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Fri May 17, 2019, 09:12 AM

Social Europe podcast #41 Will Marshall: Progress and populism in the US and Europe


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Understanding the far-right populists: focus on their political message

Conventional wisdom is that the rise of the far-right populists is down to a popular cultural backlash. What’s really happened is they have broadened their support through a civic-nationalist narrative.


One in four Europeans votes populist, according to the Guardian. Though we might have expected Europe’s economic crisis—with its resulting mounting inequalities—to lead more plausibly to the rise of left-wing populist parties, pledging to cater for voters’ material concerns, it has been far-right populists, with their promise to restore ‘national sovereignty’ in the name of ‘the people’, which have capitalised more effectively on social insecurities. The French Rassemblement National (RN) (formerly Front National), the Dutch Freedom Party (PVV), the Austrian Party for Freedom (FPÖ), the Alternative for Germany (AfD) and the Italian Lega have all mobilised voters across the political spectrum through their populist-nationalist platforms.

Far-right populists have fared particularly well in recent electoral contests within their domestic arenas and are projected to gain about a third of the seats in the new European Parliament. Depending on who joins, Matteo Salvini’s initiative to create a successful far-right populist family, the European Alliance of People’s and Nations, threatens to make this one of the largest groupings in the European Parliament, challenging the European project at its core.

Why is this happening? A consensus has been emerging behind some version of a ‘backlash’ story, which sees far-right populism as the product of cultural grievances. Often this leads to rather fatalistic assessments of the populists, premised on the assumption that such ‘demand’ drives their ‘supply’, with the implication by extension that they should be passively accommodated into the mainstream—for example through the adoption of stricter immigration policies by centre-right and even centre-left parties.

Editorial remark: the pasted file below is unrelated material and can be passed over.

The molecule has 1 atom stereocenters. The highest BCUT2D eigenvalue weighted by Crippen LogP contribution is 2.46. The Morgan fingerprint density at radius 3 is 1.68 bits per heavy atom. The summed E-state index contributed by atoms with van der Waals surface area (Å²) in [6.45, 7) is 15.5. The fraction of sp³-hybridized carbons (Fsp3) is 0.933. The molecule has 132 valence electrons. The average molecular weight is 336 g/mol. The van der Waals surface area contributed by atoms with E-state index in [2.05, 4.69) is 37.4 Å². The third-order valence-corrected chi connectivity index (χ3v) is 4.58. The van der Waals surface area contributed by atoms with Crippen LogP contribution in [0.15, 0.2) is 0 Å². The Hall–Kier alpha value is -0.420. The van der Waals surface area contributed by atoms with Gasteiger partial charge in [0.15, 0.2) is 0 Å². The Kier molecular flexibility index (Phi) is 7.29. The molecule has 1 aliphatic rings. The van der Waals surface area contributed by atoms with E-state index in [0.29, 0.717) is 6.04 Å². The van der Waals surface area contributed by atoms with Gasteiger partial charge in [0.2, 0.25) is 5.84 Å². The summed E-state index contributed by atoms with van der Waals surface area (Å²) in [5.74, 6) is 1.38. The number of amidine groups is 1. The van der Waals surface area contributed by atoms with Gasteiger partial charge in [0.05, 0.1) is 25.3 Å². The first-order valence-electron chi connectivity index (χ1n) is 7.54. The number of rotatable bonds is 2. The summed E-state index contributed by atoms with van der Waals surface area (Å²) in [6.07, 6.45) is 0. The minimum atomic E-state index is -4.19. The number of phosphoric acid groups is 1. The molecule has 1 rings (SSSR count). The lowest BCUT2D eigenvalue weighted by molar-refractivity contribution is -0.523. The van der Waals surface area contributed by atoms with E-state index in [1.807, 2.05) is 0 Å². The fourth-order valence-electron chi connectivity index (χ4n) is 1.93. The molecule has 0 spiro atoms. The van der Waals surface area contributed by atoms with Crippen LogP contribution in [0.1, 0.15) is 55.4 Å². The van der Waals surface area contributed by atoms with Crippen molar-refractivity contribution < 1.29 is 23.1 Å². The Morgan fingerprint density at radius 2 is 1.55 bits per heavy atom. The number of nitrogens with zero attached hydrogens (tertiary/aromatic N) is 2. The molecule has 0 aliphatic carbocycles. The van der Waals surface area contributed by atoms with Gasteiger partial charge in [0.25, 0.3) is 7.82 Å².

On the contrary, to understand the rise of far-right populism we must recognise the importance of supply—the ways in which the populists themselves attempt to make their message more appealing to broader sectors of the population. The implications are of paramount importance: instead of co-opting or imitating far-right populists under the false assumption that their success simply mirrors the ‘will of the people’, we should understand how the parties themselves are shaping popular demand. At the same time, we must also recognise their weaknesses—their ideological diversity and constraining nationalism, which in many ways account for their fluctuating electoral support and difficulty in forging successful transnational alliances.


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